Apple Inc. (Nasdaq: AAPL) has reportedly drastically scaled down orders for components from suppliers as the company faces increased competition from rival Samsung Electronics Co. Ltd. (Korea: SEC). Apple has also trimmed its forecast for the sales of iPhone 5 in response to lower-than-expected demand, according to a report by The Wall Street Journal.
If confirmed (Apple itself doesn't announce or comment on such decisions), the move could heavily impact several of the company's leading suppliers, many of which produce custom components for Apple. Suppliers that could be immediately impacted are display vendors like Sharp, Japan Display Co. and LG Display, The Wall Street Journal said.
The report would seem to back up current speculations in the market that the competition is clawing back market share lost when Apple introduced its first iPhone in 2007. Rivals have already clipped Apple's once overwhelming dominance in the smartphone market: The company's share price, according to IDC, fell to 14.6 percent in the third quarter of 2012 from as high as 23 percent in the last quarter of 2011.
Samsung, which has attacked the segment with a wide range of offerings -- including its latest product, the Galaxy S111 -- has since become the market leader. Its share of the market rose to 31.3 percent in the third quarter of 2012 from just under 9 percent two years previously.
Apple has even recently been handed a defeat in China, the world's biggest market for mobile phones, which CEO Tim Cook said he expects would be the company's biggest market. The company's ranking in China's smartphone market fell to No. 6 in the third quarter of 2012 from No. 4 in the prior quarter.
The decline pushed Apple even farther behind Samsung (No. 1) in China, and gave local vendors Huawei crowing rights over their better known rival.
Apple's one-product approach (basically the iPhone) to the smartphone segment means it cannot compete with the multi-products strategy deployed by Samsung and other rivals. Current forecasts reflect the conundrum facing Apple. While the company still maintains a firm grip on its current consumer base, and though it's not in danger of losing many of them, it's unlikely to grow at a double-digit rate in the future.
In its latest forecast, IDC says Apple iOS will raise its share of the smartphone operating system market to 19.1 percent by 2016 from 18.8 percent in 2012. The Google Android OS market share is forecast to drop during the same period, but to a still dominant 63.8 percent from 68.3 percent. The biggest gainer during the forecast period is expected to be Microsoft's Windows OS, which is climbing to 11.4 percent market share by 2016 from less than 3 percent at the end of 2012.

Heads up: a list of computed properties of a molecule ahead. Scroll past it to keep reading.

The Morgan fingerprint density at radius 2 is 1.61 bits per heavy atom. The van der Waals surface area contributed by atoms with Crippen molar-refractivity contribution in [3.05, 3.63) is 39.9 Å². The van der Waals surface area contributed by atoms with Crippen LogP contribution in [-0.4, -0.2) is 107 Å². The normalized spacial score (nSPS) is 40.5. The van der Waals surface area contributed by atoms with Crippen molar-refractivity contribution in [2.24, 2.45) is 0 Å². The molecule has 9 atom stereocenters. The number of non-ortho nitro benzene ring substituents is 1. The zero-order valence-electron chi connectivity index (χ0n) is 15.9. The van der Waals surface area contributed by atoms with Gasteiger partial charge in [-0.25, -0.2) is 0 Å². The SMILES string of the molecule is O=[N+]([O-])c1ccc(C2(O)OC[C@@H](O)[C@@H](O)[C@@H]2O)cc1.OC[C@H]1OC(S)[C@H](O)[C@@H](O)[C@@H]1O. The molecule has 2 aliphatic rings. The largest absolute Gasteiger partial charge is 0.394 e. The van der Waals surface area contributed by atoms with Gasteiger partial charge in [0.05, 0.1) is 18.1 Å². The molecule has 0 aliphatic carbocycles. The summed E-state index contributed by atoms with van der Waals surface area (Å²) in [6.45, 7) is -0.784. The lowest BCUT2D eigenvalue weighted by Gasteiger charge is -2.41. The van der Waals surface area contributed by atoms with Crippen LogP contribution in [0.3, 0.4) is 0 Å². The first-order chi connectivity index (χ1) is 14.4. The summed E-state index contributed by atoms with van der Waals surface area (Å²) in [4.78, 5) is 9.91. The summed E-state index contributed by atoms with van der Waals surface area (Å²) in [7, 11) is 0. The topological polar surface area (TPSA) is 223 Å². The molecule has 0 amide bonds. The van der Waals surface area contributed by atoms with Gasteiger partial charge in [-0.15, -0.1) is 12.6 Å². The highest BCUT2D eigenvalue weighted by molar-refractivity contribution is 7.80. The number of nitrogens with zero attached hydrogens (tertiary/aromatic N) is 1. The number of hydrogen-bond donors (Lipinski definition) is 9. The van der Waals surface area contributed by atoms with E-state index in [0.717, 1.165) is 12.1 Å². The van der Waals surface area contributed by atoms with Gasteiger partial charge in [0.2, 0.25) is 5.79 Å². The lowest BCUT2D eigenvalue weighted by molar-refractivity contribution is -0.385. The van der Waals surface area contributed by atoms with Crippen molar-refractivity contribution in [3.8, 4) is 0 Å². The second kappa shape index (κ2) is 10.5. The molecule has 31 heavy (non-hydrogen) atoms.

IDC's analysis indicates why Apple's growth will be more muted in coming years, and also points to the dilemma facing the company's suppliers. Many of these component suppliers are overwhelmingly dependent upon Apple, and their fortunes will rise or decline with the company's -- unless they can dramatically diversify their customer base, a development that can be complicated by Apple's insistence on using customized parts. Here's how IDC describes the underpinning of the Android-iOS competition:
IDC forecasts Android to be the clear leader in the smartphone mobile operating system race, thanks in large part to a broad selection of devices from a wide range of partners. Samsung is the leading Android smartphone seller though resurgent smartphone vendors LG Electronics and Sony, both of which cracked the top five smartphone vendors during 3Q12, are not to be overlooked. IDC believes the net result of this will be continued double-digit growth throughout the forecast period.
iOS will maintain its position as the clear number two platform behind Android at the end of 2012 and throughout the forecast. The popularity of the iPhone across multiple markets will drive steady replacements and additional carrier partners will help Apple grow iOS volume. However, the high price point of the iPhone relative to other smartphones will make it cost prohibitive for some users within many emerging markets. In order to maintain current growth rates, Apple will need to examine the possibility of offering less expensive models, similar to its iPod line. Until that happens, IDC forecasts iOS to ship lower volumes than Android.
Of course, these forecasts and analyses are subject to revisions as shifts in demand patterns, technologies, and strategies rearrange market share among the leading smartphone manufacturers. For now, though, Apple component suppliers must be feeling the unusual cold draft of supplying products to a company once thought invincible.